One member started laughing, “Mr….ha..ha..ha….so you have slipped”.
The cousin got up, brushed his buttocks and politely answered, “Yes sir. But this is the first time I have slipped into good company.”
He fared extremely well and was selected for the Indian Foreign Service.
What an interview board seeks
During the last 37 years, I have sat on several interview boards. What do the boards endeavour to do?
Theoretical knowledge has already been tested in the written examinations.
The interview boards try to delve into the candidate’s personality and select the best. The members may provoke a candidate into arguments just to see his reaction.
Unfortunately, no board can correctly judge a person in half an hour or forty minutes.
Therefore, the interview remains to a great extent on the vagaries of chance or luck.
After selection, each officer is allotted a particular service.
Then he is trained to become an officer and eventually head his department in due course.
He has to pass several examinations.
Gradually, the officer climbs up the bureaucratic ladder with increasing salary, perks, responsibilities, and connections.
Another question I am often asked is whether there is any particular way to prepare for these examinations.
Yes. There are good coaching centres. Coaching does help.
A good diligent student can certainly pass the written examinations.
But few are as lucky as I am. I have cleared most examinations without much effort.
But the examinations are tough. The competition is stiff. One has to work really hard to get through.
You can see details of the various examinations conducted by the Union Public Service Commission at the following site: http://www.upscexam.com/upsc_examinations/
The Public Service Commissions of various states of India conduct similar examinations for recruitment to various state services.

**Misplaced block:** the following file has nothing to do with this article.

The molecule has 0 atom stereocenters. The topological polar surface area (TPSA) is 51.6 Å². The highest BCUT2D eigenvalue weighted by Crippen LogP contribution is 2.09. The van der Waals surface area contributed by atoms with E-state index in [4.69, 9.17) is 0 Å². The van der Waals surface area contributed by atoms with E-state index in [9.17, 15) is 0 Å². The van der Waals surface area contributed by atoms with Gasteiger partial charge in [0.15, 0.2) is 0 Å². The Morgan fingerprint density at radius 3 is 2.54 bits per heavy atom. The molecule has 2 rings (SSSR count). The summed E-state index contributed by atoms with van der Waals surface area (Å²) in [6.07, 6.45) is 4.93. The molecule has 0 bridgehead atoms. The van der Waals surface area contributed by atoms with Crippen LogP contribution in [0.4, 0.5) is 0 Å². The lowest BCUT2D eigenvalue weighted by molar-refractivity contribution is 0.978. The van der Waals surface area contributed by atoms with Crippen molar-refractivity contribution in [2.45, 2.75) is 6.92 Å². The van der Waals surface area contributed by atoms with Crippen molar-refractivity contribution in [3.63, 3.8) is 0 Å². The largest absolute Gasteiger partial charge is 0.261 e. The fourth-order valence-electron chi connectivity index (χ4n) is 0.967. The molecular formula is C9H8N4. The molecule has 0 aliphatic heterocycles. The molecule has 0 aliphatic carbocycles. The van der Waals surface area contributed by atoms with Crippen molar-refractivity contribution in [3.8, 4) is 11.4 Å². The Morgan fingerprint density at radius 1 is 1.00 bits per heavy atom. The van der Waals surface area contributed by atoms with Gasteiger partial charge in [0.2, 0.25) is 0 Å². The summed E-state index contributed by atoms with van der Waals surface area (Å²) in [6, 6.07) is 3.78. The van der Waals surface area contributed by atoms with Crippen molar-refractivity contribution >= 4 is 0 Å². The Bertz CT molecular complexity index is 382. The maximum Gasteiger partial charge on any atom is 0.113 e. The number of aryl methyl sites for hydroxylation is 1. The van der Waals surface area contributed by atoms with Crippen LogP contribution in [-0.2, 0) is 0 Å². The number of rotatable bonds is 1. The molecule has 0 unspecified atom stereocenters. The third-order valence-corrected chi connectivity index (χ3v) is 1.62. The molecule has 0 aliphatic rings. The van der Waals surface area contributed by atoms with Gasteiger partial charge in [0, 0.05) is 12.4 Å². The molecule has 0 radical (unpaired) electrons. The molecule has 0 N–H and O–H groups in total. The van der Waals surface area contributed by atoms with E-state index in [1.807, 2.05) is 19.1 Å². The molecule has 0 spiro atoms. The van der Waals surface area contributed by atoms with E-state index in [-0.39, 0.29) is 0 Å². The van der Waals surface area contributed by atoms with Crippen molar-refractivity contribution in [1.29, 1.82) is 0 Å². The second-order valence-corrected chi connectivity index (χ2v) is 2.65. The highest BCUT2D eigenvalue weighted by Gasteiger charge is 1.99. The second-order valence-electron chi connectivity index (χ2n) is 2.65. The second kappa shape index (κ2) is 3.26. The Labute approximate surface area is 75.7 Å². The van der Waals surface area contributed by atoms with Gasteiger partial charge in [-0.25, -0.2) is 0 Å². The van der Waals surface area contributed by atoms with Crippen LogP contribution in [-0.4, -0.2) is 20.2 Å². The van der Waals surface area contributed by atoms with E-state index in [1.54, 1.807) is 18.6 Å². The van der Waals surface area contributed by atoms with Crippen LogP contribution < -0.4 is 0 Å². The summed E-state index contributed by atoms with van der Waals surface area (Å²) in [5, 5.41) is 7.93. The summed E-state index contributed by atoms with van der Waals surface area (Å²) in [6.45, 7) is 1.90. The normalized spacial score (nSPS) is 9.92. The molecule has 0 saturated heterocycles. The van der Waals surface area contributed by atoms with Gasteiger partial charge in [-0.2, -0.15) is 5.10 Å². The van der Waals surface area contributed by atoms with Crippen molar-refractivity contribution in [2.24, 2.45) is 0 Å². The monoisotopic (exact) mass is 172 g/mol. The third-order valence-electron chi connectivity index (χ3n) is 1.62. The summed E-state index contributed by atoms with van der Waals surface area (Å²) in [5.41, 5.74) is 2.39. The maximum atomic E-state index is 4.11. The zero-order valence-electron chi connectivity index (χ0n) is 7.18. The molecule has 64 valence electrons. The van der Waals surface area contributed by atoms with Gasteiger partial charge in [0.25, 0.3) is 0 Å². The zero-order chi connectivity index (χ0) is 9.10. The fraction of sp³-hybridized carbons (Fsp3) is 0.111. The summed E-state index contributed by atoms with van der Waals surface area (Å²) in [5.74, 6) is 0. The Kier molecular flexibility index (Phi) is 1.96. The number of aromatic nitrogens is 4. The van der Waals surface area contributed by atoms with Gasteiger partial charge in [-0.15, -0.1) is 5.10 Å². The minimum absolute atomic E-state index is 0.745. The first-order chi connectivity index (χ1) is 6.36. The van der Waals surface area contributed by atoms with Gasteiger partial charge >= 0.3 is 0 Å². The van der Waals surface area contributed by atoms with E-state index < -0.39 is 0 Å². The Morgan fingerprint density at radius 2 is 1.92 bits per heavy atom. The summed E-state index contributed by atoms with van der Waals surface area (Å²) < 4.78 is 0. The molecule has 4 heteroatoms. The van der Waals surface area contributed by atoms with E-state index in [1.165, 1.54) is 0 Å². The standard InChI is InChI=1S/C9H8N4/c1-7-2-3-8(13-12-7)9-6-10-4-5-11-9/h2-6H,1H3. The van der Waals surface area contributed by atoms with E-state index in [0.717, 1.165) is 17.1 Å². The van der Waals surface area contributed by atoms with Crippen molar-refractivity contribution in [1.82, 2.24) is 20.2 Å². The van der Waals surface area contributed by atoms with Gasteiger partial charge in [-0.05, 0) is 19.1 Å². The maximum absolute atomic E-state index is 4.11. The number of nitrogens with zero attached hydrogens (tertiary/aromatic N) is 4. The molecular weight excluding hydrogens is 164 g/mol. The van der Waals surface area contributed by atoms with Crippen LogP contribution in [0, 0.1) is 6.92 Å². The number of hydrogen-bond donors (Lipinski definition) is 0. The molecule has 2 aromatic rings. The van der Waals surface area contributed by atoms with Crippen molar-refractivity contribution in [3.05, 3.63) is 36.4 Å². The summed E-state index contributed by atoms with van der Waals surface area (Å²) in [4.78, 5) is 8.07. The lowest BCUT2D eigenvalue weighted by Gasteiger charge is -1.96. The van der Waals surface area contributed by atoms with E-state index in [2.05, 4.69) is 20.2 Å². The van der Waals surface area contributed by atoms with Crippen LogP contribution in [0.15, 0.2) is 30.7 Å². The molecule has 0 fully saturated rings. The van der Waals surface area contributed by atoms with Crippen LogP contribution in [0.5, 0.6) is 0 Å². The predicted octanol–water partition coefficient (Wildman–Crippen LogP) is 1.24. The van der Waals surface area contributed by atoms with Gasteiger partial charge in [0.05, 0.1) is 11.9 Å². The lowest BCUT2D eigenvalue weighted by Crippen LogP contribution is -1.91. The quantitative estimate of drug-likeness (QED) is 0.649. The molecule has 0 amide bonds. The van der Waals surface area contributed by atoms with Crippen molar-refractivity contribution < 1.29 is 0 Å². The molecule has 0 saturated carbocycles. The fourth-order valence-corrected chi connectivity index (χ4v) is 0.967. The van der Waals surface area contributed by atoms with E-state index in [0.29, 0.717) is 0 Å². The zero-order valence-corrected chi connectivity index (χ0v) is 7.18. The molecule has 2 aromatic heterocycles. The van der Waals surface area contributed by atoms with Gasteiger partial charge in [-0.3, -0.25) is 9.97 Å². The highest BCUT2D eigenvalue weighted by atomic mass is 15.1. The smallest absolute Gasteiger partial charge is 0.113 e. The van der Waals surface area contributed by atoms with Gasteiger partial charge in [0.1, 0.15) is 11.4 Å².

Role of junior functionaries….to mislead
Since every file is processed by a tier of clerks and officers, on the way up, most senior officers sadly lose the habit of reading and writing.
The result is that most decisions are taken on the basis of wonderful notings made by junior functionaries.
Juniors quickly learn of this frailty and take the fullest advantage.
They master the subtle art of misguiding and misleading.
They prepare elaborate notes running through several pages with beautiful beginning, endings and flaggings.
The middle part gently tells the officer what he should do and why.
Teaching and study
In 1986, I was posted in Chennai as Deputy Commissioner. A Head of Department of Madras University asked me to teach Income Tax to the part time students of their P.G. Diploma Course.
I started taking classes on Saturdays.
A university room was specially opened for me.
After that, the Head of Department of Management Studies requested me to teach MBA students.
The subject he suggested was Investment Management.
I told him I had never studied Investment Management.
But he insisted that I should teach the subject.
I had to purchase several books and learn the subject.
It was gratifying when I found that all my students got good jobs.